Political parties prefer candidates who are personable and attractive and who toe the party line. Which translates to mean that, regardless of which party is elected, our MLAs won’t represent us as much as they represent the hierarchy of their party—and our “democratically elected” government then, ultimately, becomes a handful of powerful individuals in a circle around the premier.
      If you have access to that circle all is well and good, but few of us do and, perhaps, even fewer know how issues are being decided in that circle at any give time. I’ve heard it said that a system is corrupt when truth becomes its enemy and, by that definition, most governments are corrupt because they seem to work hard at hiding things.

      Our form of democracy has major flaws, which we have proved incapable of changing, and this is likely the result of the same built in catch-22 situation weakening all modern democratic processes. Although the system needs change, only politicians have the power to change it, but why should they; it’s the very system that put them in power and will likely keep them there. Virtually all politicians promise to bring “transparency”, “introduce accountability”, and, finally, “deliver responsible government” during elections but, once elected, who forces them to keep their promises? Being elected gives them a free hand for up to five years. Makes them untouchable. Why give that up simply to fulfill a campaign promise? Why take their power and privilege and distribute it to the electorate?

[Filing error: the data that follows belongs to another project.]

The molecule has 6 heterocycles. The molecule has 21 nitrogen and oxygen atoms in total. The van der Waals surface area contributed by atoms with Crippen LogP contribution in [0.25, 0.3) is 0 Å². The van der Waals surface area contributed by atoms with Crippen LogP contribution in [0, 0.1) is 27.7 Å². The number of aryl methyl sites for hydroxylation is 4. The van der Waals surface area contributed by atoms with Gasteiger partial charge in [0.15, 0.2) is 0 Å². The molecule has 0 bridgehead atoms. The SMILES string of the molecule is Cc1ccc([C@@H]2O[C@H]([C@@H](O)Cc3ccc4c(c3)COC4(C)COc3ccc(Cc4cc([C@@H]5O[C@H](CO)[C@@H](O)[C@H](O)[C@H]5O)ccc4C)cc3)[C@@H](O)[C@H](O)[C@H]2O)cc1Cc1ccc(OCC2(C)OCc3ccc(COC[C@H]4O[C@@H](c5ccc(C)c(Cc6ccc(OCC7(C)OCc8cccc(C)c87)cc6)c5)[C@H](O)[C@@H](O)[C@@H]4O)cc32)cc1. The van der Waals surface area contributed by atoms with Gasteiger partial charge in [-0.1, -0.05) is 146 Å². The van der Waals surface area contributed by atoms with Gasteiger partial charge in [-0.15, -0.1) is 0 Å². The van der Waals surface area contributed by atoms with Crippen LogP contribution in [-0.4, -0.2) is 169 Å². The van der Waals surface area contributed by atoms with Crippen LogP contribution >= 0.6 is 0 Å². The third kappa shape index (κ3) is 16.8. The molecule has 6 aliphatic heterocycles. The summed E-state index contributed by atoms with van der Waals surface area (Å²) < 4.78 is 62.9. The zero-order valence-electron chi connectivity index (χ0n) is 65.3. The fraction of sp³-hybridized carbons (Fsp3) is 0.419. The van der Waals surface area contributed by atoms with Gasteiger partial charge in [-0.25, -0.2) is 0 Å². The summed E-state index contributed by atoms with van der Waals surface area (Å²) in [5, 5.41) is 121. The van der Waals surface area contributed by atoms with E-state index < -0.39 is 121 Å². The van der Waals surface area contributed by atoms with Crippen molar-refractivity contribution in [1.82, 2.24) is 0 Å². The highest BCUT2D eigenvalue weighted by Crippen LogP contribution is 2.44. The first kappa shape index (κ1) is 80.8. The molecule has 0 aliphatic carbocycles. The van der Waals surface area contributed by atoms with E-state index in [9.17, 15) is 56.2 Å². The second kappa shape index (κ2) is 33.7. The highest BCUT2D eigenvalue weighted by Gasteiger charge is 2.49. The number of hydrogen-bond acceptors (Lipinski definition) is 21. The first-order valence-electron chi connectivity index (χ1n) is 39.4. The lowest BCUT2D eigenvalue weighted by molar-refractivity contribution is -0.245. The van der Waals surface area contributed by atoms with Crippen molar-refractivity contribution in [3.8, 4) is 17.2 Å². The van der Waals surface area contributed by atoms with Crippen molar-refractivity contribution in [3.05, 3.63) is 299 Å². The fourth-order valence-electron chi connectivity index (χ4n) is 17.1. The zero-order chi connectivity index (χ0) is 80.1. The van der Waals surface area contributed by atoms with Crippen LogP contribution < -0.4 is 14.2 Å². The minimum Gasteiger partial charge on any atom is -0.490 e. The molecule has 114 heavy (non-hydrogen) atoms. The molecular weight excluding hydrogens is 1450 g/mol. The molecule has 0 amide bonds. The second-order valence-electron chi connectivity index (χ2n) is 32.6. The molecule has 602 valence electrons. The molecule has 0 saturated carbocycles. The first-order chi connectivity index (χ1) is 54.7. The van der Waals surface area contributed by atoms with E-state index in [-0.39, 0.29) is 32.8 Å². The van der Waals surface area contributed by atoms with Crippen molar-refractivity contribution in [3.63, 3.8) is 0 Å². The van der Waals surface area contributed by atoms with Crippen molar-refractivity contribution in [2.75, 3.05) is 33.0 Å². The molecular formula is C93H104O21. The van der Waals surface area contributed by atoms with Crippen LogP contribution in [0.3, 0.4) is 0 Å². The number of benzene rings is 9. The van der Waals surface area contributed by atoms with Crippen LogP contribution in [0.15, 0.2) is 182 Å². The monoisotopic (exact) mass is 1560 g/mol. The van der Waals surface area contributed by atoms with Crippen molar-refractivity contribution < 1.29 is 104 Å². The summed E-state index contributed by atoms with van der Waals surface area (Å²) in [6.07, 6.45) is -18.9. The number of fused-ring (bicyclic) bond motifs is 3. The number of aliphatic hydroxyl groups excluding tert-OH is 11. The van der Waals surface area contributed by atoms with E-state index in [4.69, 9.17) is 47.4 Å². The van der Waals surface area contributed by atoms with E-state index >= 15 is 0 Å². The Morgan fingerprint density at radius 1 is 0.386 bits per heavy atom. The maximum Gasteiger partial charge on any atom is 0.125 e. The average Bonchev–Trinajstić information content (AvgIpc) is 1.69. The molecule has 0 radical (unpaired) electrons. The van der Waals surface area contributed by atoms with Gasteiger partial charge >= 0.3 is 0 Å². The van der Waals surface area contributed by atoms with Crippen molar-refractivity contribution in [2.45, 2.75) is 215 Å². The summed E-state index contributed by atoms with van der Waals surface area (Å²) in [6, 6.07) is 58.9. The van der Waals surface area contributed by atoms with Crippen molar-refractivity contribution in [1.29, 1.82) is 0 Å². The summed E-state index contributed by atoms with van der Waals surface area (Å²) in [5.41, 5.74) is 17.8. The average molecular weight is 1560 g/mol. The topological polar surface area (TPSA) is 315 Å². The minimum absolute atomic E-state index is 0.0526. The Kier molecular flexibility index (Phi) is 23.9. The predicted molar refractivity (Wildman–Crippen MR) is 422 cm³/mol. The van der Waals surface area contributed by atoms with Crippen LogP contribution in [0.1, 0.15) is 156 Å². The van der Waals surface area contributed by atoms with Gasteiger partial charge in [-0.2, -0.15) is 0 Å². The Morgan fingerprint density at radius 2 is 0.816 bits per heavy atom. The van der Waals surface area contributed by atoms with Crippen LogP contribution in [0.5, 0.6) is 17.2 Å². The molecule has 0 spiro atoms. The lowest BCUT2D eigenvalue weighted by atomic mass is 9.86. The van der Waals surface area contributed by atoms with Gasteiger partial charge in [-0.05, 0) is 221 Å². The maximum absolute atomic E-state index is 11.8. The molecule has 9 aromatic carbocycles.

Ah! You say, but if they don’t we could punish them during the next election. That may be true in theory but not so much in practice. As bad as any elected politician or political party is they have an incredible advantage when it comes to re-election. They control the agenda and the time line. They have years to prepare and considerable resources at their disposal to confuse the issues. Elections can be manufactured into incredibly disorienting events as a whole industry of experts has been created to do just that. Media consultants, speech writers, policy analysts—all weaving a web of obfuscation, diffusing broken promises and past scandals while spin-doctoring a new and exciting persona for an old government.